STUDENTS HELP PROVIDE CLEAN WATER TO THOUSANDS IN AFGHANISTAN
As President Obama calls for a 'civilian surge' to aid in the development of Afghanistan, a group of Penn State Brandywine undergraduate students found a way to support direct help to the Afghan people. After meeting alumnus Aldo Magazzeni, of Perkiomenville, who has spent years traveling to Afghanistan building village water systems, they raised $6,000 to support his efforts in Herat over the summer.
It was Phyllis Cole's Women’s Studies 400 class that came up with the idea to raise the money by asking everyone on the campus to donate just $3.50 beginning last spring after learning from Magazzeni that a water system costs on average $7,000.
“We had an unusual chance to change the world,” senior Dana Gibson, of Morton, said thoughtfully about the project.
They presented Magazzeni with a check for the funds last May during the campus' annual Alumni Recognition dinner, where he was recognized as an outstanding alumnus. He put the money to work immediately.
Phyllis Cole (far left), of Lansdowne, and three students from her women's studies class, (from left) alumna Andrea McLaughlin, of Chester; senior Dana Gibson, of Morton; and senior Tiffany Lynch (far right), of Philadelphia, presented alumnus Aldo Magazzeni, of Perkiomenville, with a check for $6,000 to help bring clean water to thousands in Afghanistan.
Over the summer, Magazzeni installed three village water systems that will provide clean water for 2,000 families (or 15,000 people, two-thirds of them children). "These families in the outskirts of Herat actually had no unpolluted water source," said Cole, professor of English, women's studies and American studies at the campus.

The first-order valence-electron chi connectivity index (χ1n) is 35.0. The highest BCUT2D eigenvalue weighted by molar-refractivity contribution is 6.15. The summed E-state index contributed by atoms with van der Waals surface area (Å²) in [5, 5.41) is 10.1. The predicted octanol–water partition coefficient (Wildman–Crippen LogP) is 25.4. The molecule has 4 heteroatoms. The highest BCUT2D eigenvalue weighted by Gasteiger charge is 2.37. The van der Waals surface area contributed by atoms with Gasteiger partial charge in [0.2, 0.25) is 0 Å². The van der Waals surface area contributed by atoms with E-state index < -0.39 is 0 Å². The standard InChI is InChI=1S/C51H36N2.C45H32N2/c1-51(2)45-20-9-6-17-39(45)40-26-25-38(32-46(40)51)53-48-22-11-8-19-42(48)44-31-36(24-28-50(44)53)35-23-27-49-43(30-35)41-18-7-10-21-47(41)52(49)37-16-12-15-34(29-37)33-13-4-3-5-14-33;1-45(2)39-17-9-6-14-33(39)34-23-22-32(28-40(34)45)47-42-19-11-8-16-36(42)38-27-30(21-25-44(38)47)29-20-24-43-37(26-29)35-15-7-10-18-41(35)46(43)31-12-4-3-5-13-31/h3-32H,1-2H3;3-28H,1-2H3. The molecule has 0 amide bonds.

"While building the systems, [Magazzeni] spoke in mosques and high schools and used the campus' campaign as his best example of the people-to-people work behind the money," she said.
Magazzeni also supplied new enhancements for a women's shelter created by Afghanistan's leading women's rights advocate Suraya Pakzad, who visited the campus last March. The women received a TV/DVD player, at their special request, a juicer-blender for the kitchen and water for two women's restaurants where even the most veiled wives can meet and talk with one another.
"We can help improve the lives of others through our continued efforts for their better health," Magazzeni said in a letter to the campus. "Most importantly, we also are building bridges for world peace, as different cultures learn to respect, honor and better understand one another."
For his return to the country this month, Magazzeni is planning a school-related water project that will have the Penn State Brandywine name on a plaque and will celebrate the educational tie. The project will supply clean water to a school in the Panjsher Valley of northeastern Afghanistan.
"This is a more dangerous and war-impacted territory," said Cole, of Lansdowne. "The school is being built by U.S. Army-affiliated community development staff, but the water system supplying it will be separate in both funding and construction. Kids will be kept healthy with pure water and educated at the same time."
Because of Magazzeni's efforts and the donation he received from the students, the campus received a signed certificate of thanks from Herat's director of Water Supply and Sanitation.
Senior Tiffany Lynch, of Philadelphia, summed up the experience. “It feels good that just a few coin cans, pocket change, and generous souls can give a whole village water.”
Magazzeni is founder and director of Traveling Mercies, “a non-profit foundation dedicated to helping others, while creating a vehicle to remove barriers between cultures so that individuals can share their strengths, assets and blessings with each other.” The foundation is based in Lumberton, N.J.
For more information on Traveling Mercies, visit http://www.travelingmercies.org/.